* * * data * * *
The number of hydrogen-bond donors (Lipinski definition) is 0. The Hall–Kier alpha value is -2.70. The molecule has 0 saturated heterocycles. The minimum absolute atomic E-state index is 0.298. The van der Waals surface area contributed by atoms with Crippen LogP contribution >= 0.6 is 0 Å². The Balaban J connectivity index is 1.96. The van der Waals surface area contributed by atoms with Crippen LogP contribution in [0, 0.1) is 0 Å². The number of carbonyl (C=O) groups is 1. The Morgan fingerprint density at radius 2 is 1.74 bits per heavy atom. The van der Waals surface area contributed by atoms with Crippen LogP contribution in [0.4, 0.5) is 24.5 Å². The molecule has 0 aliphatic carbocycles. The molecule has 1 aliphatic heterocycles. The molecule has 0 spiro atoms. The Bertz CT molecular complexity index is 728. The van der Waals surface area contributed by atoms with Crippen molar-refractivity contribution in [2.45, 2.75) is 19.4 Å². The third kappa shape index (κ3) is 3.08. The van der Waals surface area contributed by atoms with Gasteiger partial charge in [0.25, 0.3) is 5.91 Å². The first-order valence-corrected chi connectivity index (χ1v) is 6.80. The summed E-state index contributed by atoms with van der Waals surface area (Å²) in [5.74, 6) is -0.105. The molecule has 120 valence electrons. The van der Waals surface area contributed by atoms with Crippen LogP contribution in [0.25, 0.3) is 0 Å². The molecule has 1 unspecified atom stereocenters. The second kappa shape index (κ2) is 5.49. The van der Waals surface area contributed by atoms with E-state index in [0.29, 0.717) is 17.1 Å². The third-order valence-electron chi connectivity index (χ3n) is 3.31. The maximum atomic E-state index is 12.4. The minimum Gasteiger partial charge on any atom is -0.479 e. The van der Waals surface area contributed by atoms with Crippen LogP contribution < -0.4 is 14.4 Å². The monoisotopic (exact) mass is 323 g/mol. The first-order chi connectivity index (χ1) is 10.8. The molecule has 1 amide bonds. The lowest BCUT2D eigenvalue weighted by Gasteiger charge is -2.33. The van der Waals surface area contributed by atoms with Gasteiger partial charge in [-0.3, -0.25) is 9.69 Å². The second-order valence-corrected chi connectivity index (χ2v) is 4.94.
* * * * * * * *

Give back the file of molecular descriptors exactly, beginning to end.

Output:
The number of hydrogen-bond donors (Lipinski definition) is 0. The Hall–Kier alpha value is -2.70. The molecule has 0 saturated heterocycles. The minimum absolute atomic E-state index is 0.298. The van der Waals surface area contributed by atoms with Crippen LogP contribution >= 0.6 is 0 Å². The Balaban J connectivity index is 1.96. The van der Waals surface area contributed by atoms with Crippen LogP contribution in [0, 0.1) is 0 Å². The number of carbonyl (C=O) groups is 1. The Morgan fingerprint density at radius 2 is 1.74 bits per heavy atom. The van der Waals surface area contributed by atoms with Crippen LogP contribution in [0.4, 0.5) is 24.5 Å². The molecule has 0 aliphatic carbocycles. The molecule has 1 aliphatic heterocycles. The molecule has 0 spiro atoms. The Bertz CT molecular complexity index is 728. The van der Waals surface area contributed by atoms with Crippen molar-refractivity contribution in [2.45, 2.75) is 19.4 Å². The third kappa shape index (κ3) is 3.08. The van der Waals surface area contributed by atoms with Gasteiger partial charge in [0.25, 0.3) is 5.91 Å². The first-order valence-corrected chi connectivity index (χ1v) is 6.80. The summed E-state index contributed by atoms with van der Waals surface area (Å²) in [5.74, 6) is -0.105. The molecule has 120 valence electrons. The van der Waals surface area contributed by atoms with Crippen LogP contribution in [0.25, 0.3) is 0 Å². The molecule has 1 unspecified atom stereocenters. The second kappa shape index (κ2) is 5.49. The van der Waals surface area contributed by atoms with E-state index in [0.29, 0.717) is 17.1 Å². The third-order valence-electron chi connectivity index (χ3n) is 3.31. The maximum atomic E-state index is 12.4. The minimum Gasteiger partial charge on any atom is -0.479 e. The van der Waals surface area contributed by atoms with Crippen LogP contribution < -0.4 is 14.4 Å². The monoisotopic (exact) mass is 323 g/mol. The first-order chi connectivity index (χ1) is 10.8. The molecule has 1 amide bonds. The lowest BCUT2D eigenvalue weighted by Gasteiger charge is -2.33. The van der Waals surface area contributed by atoms with Gasteiger partial charge in [-0.3, -0.25) is 9.69 Å². The second-order valence-corrected chi connectivity index (χ2v) is 4.94.